Literature: Brighton Rock

One of Graham Greene's better-known novels, Brighton Rock (1938) is set in 1930s Brighton, and describes the fall of Pinkie Brown, a 17-year-old boy who takes charge of a mob. After murdering a newspaper reporter, Fred Hale, Pinkie thinks he has successfully got away with it until a woman who had been with Hale on the day, Ida Arnold, decides to pursue him for the crime he has committed. He is increasingly driven toward desperate means, further murders and eventually attempting to kill his newlywed wife and himself. He is successful only at the latter.

The novel deals with numerous themes, including the nature of morality, and comes from a strongly Roman Catholic perspective largely owing to it being the writer's religion. It has also been adapted twice into film once in 1947, and once in 2010, which gave it a shift in period to the mods-and-rockers era.

This novel provides examples of:

  • Amateur Sleuth: Ida Arnold acts as this, after becoming suspicious about the murder of Hale.
  • Amoral Attorney: Prewitt, as the one who supports Pinkie's plans and illegally marries him to Rose.
  • And Now You Must Marry Me: Not a typical example of the trope, but Pinkie manipulates Rose into marrying him so she can't give evidence for the murder of Hale.
  • Anti-Villain: The morality of the characters is complex, but Greene certainly regarded Ida - the cheerful, open hearted amateur sleuth who takes Pinkie on - as the most evil character in the book.
  • Asexual: Pinkie is disgusted by the thought of sexual relations, having watched his parents do it every Saturday in his youth, and feels ill every time he feels any suggestion of desire.
  • Chekhov's Gun: the bottle of vitriol.
  • The Chessmaster: It takes a long time for Pinkie's fall to come, simply because he manages to find a way around every problem that presents itself.
  • Children Are Innocent: Averted, subverted, lampshaded, discussed. Pinkie, 17, and referred to most often as 'the boy' is a complete wrong 'un. Meanwhile Rose is certainly an ingenue, even childlike in her unworldlyness, but her role is far from that of blameless victim.
  • Christianity Is Catholic: Catholic themes are prevalent in the book, contrasting Pinkie's twisted interpretation of it with Rose's more optimistic one and Ida's irreligious personal morality.
  • Confessional
  • Devil but No God: Pinkie strongly believes in Hell, but not in Heaven because he has literally no frame of reference for what it would be like.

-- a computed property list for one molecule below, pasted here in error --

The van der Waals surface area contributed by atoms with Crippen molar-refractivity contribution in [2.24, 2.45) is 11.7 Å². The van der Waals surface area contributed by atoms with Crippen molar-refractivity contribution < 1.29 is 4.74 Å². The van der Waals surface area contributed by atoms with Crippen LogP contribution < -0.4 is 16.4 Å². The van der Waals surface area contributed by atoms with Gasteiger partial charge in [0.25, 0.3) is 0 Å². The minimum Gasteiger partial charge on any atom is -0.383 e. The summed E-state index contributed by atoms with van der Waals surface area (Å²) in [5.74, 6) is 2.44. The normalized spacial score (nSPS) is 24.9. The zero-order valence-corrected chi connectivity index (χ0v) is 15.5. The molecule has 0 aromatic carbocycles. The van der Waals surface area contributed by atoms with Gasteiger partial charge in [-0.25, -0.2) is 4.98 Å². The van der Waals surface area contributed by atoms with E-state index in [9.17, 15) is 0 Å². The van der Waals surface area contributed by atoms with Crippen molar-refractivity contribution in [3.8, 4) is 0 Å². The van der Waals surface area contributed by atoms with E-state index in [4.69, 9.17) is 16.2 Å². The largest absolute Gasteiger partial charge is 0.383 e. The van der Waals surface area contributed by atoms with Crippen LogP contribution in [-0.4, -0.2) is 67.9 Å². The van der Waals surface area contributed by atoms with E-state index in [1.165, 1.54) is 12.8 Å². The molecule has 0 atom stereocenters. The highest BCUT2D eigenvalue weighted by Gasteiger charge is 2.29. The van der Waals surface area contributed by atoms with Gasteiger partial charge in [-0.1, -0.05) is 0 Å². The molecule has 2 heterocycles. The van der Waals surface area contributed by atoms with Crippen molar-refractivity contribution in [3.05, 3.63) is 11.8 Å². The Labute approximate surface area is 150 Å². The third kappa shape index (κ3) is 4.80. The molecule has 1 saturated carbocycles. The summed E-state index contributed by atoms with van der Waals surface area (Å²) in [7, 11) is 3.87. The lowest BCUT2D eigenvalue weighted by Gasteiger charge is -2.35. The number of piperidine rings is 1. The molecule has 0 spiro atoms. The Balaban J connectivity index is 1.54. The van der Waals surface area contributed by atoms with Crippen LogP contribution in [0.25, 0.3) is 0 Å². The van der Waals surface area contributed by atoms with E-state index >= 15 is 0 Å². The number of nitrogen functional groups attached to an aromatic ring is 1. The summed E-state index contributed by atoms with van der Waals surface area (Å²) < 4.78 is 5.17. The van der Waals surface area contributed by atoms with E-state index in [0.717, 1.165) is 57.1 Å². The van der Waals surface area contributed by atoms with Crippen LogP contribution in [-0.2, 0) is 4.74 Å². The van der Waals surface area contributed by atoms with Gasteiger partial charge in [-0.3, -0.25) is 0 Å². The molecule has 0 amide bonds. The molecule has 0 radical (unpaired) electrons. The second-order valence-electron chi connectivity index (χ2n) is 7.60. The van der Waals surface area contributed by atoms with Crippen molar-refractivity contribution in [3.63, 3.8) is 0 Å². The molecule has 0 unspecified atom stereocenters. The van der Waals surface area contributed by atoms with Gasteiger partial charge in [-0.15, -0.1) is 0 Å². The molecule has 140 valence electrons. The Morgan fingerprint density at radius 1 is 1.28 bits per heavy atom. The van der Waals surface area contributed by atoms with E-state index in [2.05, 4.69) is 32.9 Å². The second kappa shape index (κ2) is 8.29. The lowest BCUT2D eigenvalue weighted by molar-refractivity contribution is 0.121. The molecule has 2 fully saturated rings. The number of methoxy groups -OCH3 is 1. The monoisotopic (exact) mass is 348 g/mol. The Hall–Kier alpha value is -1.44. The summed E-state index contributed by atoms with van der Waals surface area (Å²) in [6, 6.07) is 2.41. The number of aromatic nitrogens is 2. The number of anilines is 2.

• Empathic Environment: The storm at the end when Pinkie and Rose attempt their Suicide Pact.
  • Evil Cannot Comprehend Good: Pinkie is a sociopath, and can't understand the motivations of people like Ida (who he thinks is just terrorising him) and Rose (who he thinks is just weak and suggestible).
  • Genteel Interbellum Setting: The novel is set in the 1930s.
  • Innocent Inaccurate: Pinkie realises the next time he meets her that Rose has already forgotten about the bottle of vitriol - which explains why she doesn't understand what's going on when she later sees Pinkie writhing around, his face "steaming", with broken glass all around him.
  • Interrupted Suicide: Again, not a typical example of the trope, but the arrival of Ida Arnold and Cubitt gives Rose an excuse not to carry out the Suicide Pact she made with Pinkie.
  • Karmic Death: Pinkie has his face burnt off by the bottle of vitriol he kept in his pocket and runs screaming over a cliff. As well as this being the brutal fate he obliquely threatened Rose with earlier in the novel, it's karmic in a Dorian Gray-style-sense - he finally looks physically like the monster he is inside.
  • Lit Fic: Despite the presence of teenage gangsters, a Mob War, and an Amateur Sleuth, the novel is not regarded as a genre story.
  • Make It Look Like an Accident: A variation - Hale's death is made to look like it is from natural causes, so the inquest into his death is less suspicious. Later, so is Spicer's.
  • Mob War: There is one going on between Pinkie's mob and Colleoni's - although it's a very one-sided "war", and even Pinkie seems to eventually accept that defeat is inevitable.
  • Prayer Is a Last Resort: Pinkie consoles himself with the thought that even if you were to die falling off a horse, you can absolve yourself "...between the stirrup and the ground".
  • Primal Scene: The source of Pinkie's revulsion to sex.
  • Raised Catholic: Both Pinkie and Rose, though Rose adheres to her religion's rules more strictly. Even then, though, she is still willing to commit adultery and support Pinkie's actions.
  • Redemption Equals Death: Discussed by Rose and the priest at the end. If Pinkie really loved her, he will find his redemption in death. The reader can be fairly confident that he didn't, and he won't.
  • Religion Is Wrong: Pinkie interprets Catholicism to mean that you can get away with anything as long as you confess. Meanwhile, the irreligious Ida has a strong belief in worldly justice and personal morality.
  • Spousal Privilege: A major plot point.
  • Straight Edge Evil: Pinkie is disgusted by sex, and doesn't like the loss of control involved with drugs and alcohol. He justifies abstaining from them as both moral superiority and remembrance of his similarly Straight Edge mentor.
  • Suicide Pact: Toward the end, with Ida Arnold still on his case, Pinkie makes one with Rose, so they can be free of the pursuit of the law. It's not clear if he really intends to go through with his side of it.
  • Someone to Remember Him By: After they have sex for the first time, and after Pinkie's death, Rose believes that she might have this.
  • Villain Protagonist: Pinkie, of course.


The films provide examples of:

  • Dawson Casting: Sam Riley was 31 playing the 17 year old Pinkie in the 2010 adaption. The 1947 version has a less extreme example in Richard Attenborough, who was 23 while playing Pinkie.